Nutrition and Wellness

Nutrition and Wellness

Nutrition plays a very important role in the health and wellness of the human body. We all need protein, fat, carbohydrates, fiber, vitamins, and minerals to give our bodies the proper energy for our active, healthy lifestyles. Maintaining a well-balanced diet is crucial to ensuring you are getting the nutritional benefits you need to allow your body to perform efficiently. Here is how each type of nutrient is important.

 

Proteins provide amino acids that are essential to maintaining healthy body tissue. The body produces some amino acids on its own, but others must come from outside food sources. Protein also helps rebuild muscle tissue after exercise.

 

Fats are a major source of energy that is needed by our bodies, particularly during workouts. Once consumed, fats are stored throughout our body. Metabolic adaptations in skeletal muscle and fat tissue allow better oxidation of fatty acids. We all know that high-fat foods can lead to weight gain and a number of health issues; however some fats are beneficial – particularly omega-3 and omega-6 fatty acids.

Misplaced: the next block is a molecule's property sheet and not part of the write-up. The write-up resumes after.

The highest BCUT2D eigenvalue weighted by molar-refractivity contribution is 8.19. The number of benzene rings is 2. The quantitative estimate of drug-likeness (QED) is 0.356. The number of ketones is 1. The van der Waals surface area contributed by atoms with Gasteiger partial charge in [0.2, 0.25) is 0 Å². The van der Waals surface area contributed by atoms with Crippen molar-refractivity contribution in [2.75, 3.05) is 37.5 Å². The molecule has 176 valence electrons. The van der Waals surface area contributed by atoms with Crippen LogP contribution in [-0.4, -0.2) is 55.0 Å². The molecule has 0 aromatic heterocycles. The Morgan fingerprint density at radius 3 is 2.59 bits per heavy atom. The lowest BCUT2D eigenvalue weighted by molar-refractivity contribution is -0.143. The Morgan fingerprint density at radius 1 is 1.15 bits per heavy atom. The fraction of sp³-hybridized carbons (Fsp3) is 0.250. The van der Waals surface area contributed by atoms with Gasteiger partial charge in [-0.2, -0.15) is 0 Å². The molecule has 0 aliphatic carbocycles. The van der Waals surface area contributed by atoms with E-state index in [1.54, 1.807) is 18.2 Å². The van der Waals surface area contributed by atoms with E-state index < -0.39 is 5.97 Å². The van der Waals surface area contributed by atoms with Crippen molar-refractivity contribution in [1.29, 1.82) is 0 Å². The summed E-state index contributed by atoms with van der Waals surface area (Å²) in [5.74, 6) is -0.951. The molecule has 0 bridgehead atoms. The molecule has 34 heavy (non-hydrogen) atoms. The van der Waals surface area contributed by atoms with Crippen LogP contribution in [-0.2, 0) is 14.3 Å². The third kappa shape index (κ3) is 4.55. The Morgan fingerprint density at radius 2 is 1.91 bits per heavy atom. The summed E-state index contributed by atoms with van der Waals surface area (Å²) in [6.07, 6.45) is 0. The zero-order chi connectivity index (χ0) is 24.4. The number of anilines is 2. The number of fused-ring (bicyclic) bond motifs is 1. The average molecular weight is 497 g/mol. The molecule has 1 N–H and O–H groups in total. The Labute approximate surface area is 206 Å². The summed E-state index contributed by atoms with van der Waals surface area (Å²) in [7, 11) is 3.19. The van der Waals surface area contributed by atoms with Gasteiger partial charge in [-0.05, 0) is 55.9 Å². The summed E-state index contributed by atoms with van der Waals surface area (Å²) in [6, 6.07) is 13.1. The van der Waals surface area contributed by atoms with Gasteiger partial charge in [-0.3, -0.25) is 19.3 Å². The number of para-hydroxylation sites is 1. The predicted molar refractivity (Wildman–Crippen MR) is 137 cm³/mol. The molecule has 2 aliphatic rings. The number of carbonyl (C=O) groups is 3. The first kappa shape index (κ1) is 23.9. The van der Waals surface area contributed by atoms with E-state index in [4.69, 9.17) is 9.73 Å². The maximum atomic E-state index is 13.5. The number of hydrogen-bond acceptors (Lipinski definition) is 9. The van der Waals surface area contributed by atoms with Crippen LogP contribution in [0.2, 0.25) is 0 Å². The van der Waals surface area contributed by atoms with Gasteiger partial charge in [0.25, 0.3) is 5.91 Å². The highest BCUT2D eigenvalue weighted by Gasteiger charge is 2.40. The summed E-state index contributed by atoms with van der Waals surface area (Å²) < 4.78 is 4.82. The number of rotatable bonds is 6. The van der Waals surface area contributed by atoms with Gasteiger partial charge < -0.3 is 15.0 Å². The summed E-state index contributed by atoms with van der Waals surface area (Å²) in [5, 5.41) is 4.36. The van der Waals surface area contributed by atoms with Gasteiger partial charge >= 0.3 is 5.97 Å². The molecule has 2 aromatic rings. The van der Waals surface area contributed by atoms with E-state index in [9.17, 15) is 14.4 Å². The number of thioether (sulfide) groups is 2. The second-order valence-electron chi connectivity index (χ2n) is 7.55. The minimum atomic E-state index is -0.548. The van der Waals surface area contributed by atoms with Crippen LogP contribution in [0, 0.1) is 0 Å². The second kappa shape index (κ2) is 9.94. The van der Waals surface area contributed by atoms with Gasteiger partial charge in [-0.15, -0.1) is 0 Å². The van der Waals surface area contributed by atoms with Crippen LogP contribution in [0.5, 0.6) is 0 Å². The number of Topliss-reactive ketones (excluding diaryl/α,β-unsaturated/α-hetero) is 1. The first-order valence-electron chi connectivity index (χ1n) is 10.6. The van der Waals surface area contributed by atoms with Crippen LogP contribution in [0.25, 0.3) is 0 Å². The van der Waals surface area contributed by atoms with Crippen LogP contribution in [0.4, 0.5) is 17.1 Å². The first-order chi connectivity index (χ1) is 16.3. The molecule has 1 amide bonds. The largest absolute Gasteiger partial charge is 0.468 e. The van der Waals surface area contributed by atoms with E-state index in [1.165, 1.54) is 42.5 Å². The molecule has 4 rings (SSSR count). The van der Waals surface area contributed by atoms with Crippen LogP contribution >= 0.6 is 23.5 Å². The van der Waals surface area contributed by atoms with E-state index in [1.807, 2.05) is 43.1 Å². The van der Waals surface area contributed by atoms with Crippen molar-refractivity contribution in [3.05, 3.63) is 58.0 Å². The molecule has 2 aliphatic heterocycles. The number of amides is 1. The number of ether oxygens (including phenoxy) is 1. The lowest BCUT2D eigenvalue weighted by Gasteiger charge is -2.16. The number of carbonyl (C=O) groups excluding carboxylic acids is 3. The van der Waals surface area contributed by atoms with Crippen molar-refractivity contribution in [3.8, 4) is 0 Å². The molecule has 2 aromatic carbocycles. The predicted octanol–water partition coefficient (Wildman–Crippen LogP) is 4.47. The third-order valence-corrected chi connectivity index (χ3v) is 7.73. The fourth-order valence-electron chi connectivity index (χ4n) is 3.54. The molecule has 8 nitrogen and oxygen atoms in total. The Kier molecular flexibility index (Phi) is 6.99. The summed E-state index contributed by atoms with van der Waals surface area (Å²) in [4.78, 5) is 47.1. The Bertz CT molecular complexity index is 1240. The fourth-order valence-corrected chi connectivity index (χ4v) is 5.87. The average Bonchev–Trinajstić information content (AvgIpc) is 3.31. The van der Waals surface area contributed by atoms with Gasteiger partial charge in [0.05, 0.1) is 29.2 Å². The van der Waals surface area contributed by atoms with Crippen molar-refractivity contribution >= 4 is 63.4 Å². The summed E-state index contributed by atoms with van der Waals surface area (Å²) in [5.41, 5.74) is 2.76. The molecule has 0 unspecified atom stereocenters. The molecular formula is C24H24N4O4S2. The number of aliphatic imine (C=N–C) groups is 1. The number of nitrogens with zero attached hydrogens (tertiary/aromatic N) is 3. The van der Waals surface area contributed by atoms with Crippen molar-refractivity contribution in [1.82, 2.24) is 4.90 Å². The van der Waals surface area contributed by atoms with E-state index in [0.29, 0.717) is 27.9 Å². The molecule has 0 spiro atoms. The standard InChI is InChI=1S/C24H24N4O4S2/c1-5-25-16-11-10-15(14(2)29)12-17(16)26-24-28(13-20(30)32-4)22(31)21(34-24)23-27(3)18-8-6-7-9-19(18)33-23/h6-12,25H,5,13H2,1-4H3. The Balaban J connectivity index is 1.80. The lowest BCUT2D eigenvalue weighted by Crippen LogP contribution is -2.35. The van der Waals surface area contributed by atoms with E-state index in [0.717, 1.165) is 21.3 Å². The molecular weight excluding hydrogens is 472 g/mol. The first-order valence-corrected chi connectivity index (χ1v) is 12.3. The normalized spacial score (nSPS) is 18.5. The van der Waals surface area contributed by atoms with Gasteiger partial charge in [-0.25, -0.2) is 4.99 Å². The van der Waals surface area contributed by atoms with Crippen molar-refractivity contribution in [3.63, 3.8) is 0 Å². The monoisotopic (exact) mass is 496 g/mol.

Carbohydrates are the body’s main source of energy – its number one choice of fuels – because they are fuel-efficient. Your body gets more ATP (stored cellular energy) out of carbohydrates for every given amount of oxygen. There are simple carbohydrates, which come from foods with sugar, and complex carbohydrates, which are found in pastas, grains, and potatoes.

 

Fiber, which is unfortunately ignored by many people, has a variety of digestive benefits. Insoluble fiber, which does not dissolve in water, helps improve digestion. Soluble fiber, which does dissolve in water, helps with cholesterol and also gets rid of fat.

 

Vitamins and minerals are necessary for the body to help regulate metabolism and cellular growth. Some are produced naturally in the body, many are only found in nutritional food. Thiamin, riboflavin, and pantothenic acid participate in energy-production during exercise. Folate and B12s are involved in the production of red blood cells, which are needed for protein synthesis and tissue repair after a workout or injury.

 

Remember: Successful aging begins with a nutrient-rich diet. Talk to your doctor or other health professional to help build a diet plan that meets your nutritional needs.

 

By Yanasa Williams, Exercise Physiologist